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Dillard’s Jettisons Nine West Brand

NEW YORK — Dillard Department Stores has dropped Nine West from its lineup of brands.<BR><BR>Meanwhile, analysts are closely watching Jones Apparel Group, which owns the Nine West brand, to get a read on how recent acquisitions will affect its...

NEW YORK — Dillard Department Stores has dropped Nine West from its lineup of brands.

Meanwhile, analysts are closely watching Jones Apparel Group, which owns the Nine West brand, to get a read on how recent acquisitions will affect its bottom line.

Sources said the decision to drop Nine West was made in connection with Dillard’s strategy to become more “upscale” in its merchandising.

Julie Bull, director of investor relations at Dillard’s, declined comment on the move to drop Nine West. Regarding the retailer’s positioning to a more upscale format, she described it as an “ongoing strategy for a couple of years.”

Executives at Jones Apparel Group could not be reached for comment. Jones is scheduled to report fourth-quarter earnings results today.

News of Dillard’s decision surfaced last week in Las Vegas during the World Shoe Association show, the footwear industry’s largest U.S. trade show. It’s unclear whether the decision to drop Nine West affects merchandise for spring or fall.

Merrill Lynch analyst Virginia Genereux said in a research note that Jones’ 2005 revenue outlook “looks high to us, at $5.35 billion in sales at the midpoint. This implies about $700 million in incremental sales growth over 2004, although Barneys [New York] and Maxwell Shoe are expected to contribute only $575 million of this.”

A $575 million contribution includes $475 million from Barneys and $100 million from Maxwell. That implies that the core Jones business “will be up about $125 million, although the wholesale business is on balance planned flat for this year,” the analyst noted.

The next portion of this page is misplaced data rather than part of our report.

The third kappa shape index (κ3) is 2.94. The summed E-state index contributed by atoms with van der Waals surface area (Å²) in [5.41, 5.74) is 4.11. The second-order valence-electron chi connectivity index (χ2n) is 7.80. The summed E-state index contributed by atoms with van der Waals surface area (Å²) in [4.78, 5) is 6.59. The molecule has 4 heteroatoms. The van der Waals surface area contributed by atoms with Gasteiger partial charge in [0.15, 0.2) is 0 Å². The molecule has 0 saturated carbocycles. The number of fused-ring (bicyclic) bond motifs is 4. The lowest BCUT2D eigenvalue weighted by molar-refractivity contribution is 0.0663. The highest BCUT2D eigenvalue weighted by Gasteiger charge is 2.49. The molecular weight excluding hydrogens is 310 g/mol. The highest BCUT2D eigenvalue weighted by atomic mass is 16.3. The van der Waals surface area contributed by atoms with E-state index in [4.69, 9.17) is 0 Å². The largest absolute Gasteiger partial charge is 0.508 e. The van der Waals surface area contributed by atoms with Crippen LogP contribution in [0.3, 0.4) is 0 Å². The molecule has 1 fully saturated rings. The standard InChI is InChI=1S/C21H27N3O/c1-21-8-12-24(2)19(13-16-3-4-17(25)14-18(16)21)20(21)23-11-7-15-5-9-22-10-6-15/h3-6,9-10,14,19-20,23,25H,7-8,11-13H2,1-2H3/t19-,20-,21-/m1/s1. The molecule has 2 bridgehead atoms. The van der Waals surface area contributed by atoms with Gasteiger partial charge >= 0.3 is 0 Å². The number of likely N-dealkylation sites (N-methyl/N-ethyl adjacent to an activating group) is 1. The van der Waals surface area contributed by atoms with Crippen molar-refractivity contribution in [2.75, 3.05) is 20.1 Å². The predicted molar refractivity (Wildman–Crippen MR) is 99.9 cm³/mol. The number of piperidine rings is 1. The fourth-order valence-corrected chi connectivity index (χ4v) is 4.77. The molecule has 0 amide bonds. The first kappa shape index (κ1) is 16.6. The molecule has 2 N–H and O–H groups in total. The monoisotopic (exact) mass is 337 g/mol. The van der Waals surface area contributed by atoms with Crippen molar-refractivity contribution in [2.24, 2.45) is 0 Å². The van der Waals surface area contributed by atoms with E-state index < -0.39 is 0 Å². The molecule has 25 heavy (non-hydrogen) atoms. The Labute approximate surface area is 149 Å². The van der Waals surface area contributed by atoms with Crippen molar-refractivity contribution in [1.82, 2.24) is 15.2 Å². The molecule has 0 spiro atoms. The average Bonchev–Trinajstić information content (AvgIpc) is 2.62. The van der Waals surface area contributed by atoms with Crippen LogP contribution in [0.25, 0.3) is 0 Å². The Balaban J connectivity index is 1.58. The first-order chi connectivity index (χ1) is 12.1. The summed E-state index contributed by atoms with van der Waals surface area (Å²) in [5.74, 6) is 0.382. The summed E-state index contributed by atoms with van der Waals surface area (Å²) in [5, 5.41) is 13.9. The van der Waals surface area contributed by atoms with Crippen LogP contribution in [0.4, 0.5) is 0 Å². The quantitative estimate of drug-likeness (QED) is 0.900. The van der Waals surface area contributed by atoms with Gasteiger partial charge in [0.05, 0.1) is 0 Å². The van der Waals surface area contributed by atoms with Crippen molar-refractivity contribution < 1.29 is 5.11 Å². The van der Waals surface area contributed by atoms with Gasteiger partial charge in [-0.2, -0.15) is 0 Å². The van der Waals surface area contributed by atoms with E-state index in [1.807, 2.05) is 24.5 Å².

Jones acquired Barneys New York and Maxwell Shoe in 2004. The analyst added, “We wonder how the Barneys acquisition will impact Jones’ free cash flow, a focus for value investors. Under its credit agreement, Barneys’ [capital expenditure] was limited to around $10 million, but the stores may require additional investment.”

Genereux concluded that Jones’ multiple is in the “process of taking a permanent step down, as investors focus more on poor return characteristics and the company’s relatively weaker strategic positioning among retailers demanding smaller, more differentiated brands.”

Genereux said the challenges before Jones is not the fault of the current management team. Instead, the analyst said management’s visibility into earnings is diminishing because of several other external factors, which include retailers forcing vendors to take more inventory risk and department store customers demanding smaller, more differentiated brands.

This story first appeared in the February 16, 2005 issue of WWD.  Subscribe Today.

The analyst said Jones’ management may not fully understand the newly acquired business, and that there may be underestimation of margin pressure in the core Jones business.